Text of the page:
For the UT libraries, which constantly grapple with a small number of powerful, dollar-minded research journal publishers over the cost of texts, solving a minor financial crisis could entail taking a step back from the age-old industry altogether.
With spending stagnant and the cost of research journals steadily rising year-over-year, embracing the concept of open access — putting articles out freely on the Internet and skipping paywalls — has emerged as a practical work-around for the UT Libraries that also keeps UT at the forefront of academic publishing.
“The exercise remains very challenging to use limited resources,” UT library director Lorraine Haricombe said. “Open access [is really] an attempt to reshape the scholarly communications process — to make sure the research that’s generated in terms of publications on a campus are kept.”
Records show over the last five years the library has annually spent around $13 million on materials. Journals, expensive compilations of scholarly research with titles such as “The Lancet” and “Hand Therapy,” are often bought as part of packages and typically take up at least $9 million of that money annually.
According to a study by “Library Journal” published in April, journal prices from 2014 to 2015 increased by around 7 percent, a level of inflation almost nine times the overall U.S. inflation rate. The study projects that increase to remain almost the same in 2016.
The cause of the inflation, Haricombe said, is that a small number of publishers — known as “The Big Five” — have the market cornered. Libraries have been forced to “manage, but not expand” over the last few years, investing with relative rarity in new materials outside the collections budget.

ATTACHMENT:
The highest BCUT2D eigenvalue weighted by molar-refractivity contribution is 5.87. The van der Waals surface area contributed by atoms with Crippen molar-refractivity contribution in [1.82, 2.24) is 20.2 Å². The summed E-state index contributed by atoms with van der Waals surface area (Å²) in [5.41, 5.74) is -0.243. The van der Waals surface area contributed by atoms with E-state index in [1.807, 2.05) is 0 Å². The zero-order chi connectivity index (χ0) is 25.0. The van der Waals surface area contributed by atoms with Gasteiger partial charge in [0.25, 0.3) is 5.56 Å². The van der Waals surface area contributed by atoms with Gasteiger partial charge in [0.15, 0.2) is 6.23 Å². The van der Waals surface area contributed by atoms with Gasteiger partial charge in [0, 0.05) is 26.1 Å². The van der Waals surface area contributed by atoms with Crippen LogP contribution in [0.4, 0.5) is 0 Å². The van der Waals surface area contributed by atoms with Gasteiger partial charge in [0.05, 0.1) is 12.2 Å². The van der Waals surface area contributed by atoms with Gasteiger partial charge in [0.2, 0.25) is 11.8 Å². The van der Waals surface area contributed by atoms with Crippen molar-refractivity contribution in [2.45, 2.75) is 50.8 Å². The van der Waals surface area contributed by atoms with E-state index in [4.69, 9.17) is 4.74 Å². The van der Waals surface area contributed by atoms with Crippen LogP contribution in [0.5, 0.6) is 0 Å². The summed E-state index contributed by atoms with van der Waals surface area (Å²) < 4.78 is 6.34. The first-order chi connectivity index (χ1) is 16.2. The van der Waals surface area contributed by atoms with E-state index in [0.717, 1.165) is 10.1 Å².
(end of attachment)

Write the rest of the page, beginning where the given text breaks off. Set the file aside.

“It’s very hard to understand why that increase has to be so high,” Haricombe said of the inflation rate. “Obviously they’re a business. They need to make money. But the question and concern is ‘[Is] it necessary to have that kind of profit?’”
Interactive by Tom Li
But Haricombe said she sees opportunity in open access — for financial and philosophical reasons. Although the idea is not new, Haricombe said she hopes to establish a more serious focus on the concept at UT, declaring the 2015–2016 school year as “the year of open.”
Under the prevailing publishing system, professors conducts research funded by universities. Seeking tenure or prestige, they submit a resulting paper to a publishing house — usually one of “The Big Five — ceding their rights to their work. The publisher then places it in a journal, packages it and sells it back to the University as part of a yearly subscription with a hefty price tag.
Under open access, a professor conducts research funded by a university. Then, the libraries take the article, publish it for free inside a digital database so anyone in the world can view and use it, and professors retain their rights to all the content, which allows them to publish the same articles in nontraditional journals.
During her stint at Kansas University, where she worked before coming to UT, Haricombe emerged as a leading proponent of open access and the wider open education movement, which is seeking to reform the way copyrighted educational materials are distributed throughout the world. Whereas journals and textbooks previously rested behind systems like UT Scout, now they can be freely available.
Open access is calling into question the role of the journal industry as a whole, said Rich Baraniuk, who helped formulate the open-source licensing language called Creative Commons in the early 2000s and now runs OpenStax, a free textbook initiative at Rice University.